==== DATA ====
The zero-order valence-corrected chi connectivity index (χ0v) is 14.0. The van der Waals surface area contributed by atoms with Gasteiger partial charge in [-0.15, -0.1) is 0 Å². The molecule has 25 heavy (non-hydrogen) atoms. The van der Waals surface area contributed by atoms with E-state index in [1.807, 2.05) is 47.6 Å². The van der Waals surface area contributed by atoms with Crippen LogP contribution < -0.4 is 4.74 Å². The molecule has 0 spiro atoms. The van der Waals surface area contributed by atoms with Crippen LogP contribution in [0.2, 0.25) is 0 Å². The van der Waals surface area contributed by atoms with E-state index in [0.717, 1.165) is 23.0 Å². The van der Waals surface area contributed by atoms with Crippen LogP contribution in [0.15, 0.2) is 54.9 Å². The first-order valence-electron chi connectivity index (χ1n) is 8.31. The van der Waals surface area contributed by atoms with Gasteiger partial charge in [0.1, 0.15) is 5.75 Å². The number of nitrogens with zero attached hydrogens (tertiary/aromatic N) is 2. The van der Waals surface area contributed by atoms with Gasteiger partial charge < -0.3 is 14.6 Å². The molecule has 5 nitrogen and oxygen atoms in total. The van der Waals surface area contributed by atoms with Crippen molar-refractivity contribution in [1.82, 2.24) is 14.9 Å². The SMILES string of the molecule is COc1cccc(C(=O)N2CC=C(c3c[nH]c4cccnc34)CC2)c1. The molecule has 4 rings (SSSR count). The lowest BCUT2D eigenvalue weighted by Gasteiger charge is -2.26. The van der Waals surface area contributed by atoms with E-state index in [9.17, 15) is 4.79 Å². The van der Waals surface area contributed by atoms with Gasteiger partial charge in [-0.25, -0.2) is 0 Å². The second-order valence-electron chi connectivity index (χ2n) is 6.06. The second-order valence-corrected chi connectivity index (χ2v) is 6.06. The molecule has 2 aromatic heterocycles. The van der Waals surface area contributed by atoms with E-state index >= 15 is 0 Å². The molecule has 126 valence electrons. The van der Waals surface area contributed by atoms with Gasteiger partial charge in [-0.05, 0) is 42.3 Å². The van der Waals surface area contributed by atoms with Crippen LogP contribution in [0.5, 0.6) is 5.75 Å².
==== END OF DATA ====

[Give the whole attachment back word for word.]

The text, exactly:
The zero-order valence-corrected chi connectivity index (χ0v) is 14.0. The van der Waals surface area contributed by atoms with Gasteiger partial charge in [-0.15, -0.1) is 0 Å². The molecule has 25 heavy (non-hydrogen) atoms. The van der Waals surface area contributed by atoms with E-state index in [1.807, 2.05) is 47.6 Å². The van der Waals surface area contributed by atoms with Crippen LogP contribution < -0.4 is 4.74 Å². The molecule has 0 spiro atoms. The van der Waals surface area contributed by atoms with Crippen LogP contribution in [0.2, 0.25) is 0 Å². The van der Waals surface area contributed by atoms with E-state index in [0.717, 1.165) is 23.0 Å². The van der Waals surface area contributed by atoms with Crippen LogP contribution in [0.15, 0.2) is 54.9 Å². The first-order valence-electron chi connectivity index (χ1n) is 8.31. The van der Waals surface area contributed by atoms with Gasteiger partial charge in [0.1, 0.15) is 5.75 Å². The number of nitrogens with zero attached hydrogens (tertiary/aromatic N) is 2. The van der Waals surface area contributed by atoms with Gasteiger partial charge < -0.3 is 14.6 Å². The molecule has 5 nitrogen and oxygen atoms in total. The van der Waals surface area contributed by atoms with Crippen molar-refractivity contribution in [1.82, 2.24) is 14.9 Å². The SMILES string of the molecule is COc1cccc(C(=O)N2CC=C(c3c[nH]c4cccnc34)CC2)c1. The molecule has 4 rings (SSSR count). The lowest BCUT2D eigenvalue weighted by Gasteiger charge is -2.26. The van der Waals surface area contributed by atoms with E-state index in [9.17, 15) is 4.79 Å². The van der Waals surface area contributed by atoms with Gasteiger partial charge in [-0.25, -0.2) is 0 Å². The second-order valence-electron chi connectivity index (χ2n) is 6.06. The second-order valence-corrected chi connectivity index (χ2v) is 6.06. The molecule has 2 aromatic heterocycles. The van der Waals surface area contributed by atoms with E-state index >= 15 is 0 Å². The molecule has 126 valence electrons. The van der Waals surface area contributed by atoms with Gasteiger partial charge in [-0.05, 0) is 42.3 Å². The van der Waals surface area contributed by atoms with Crippen LogP contribution in [0.5, 0.6) is 5.75 Å².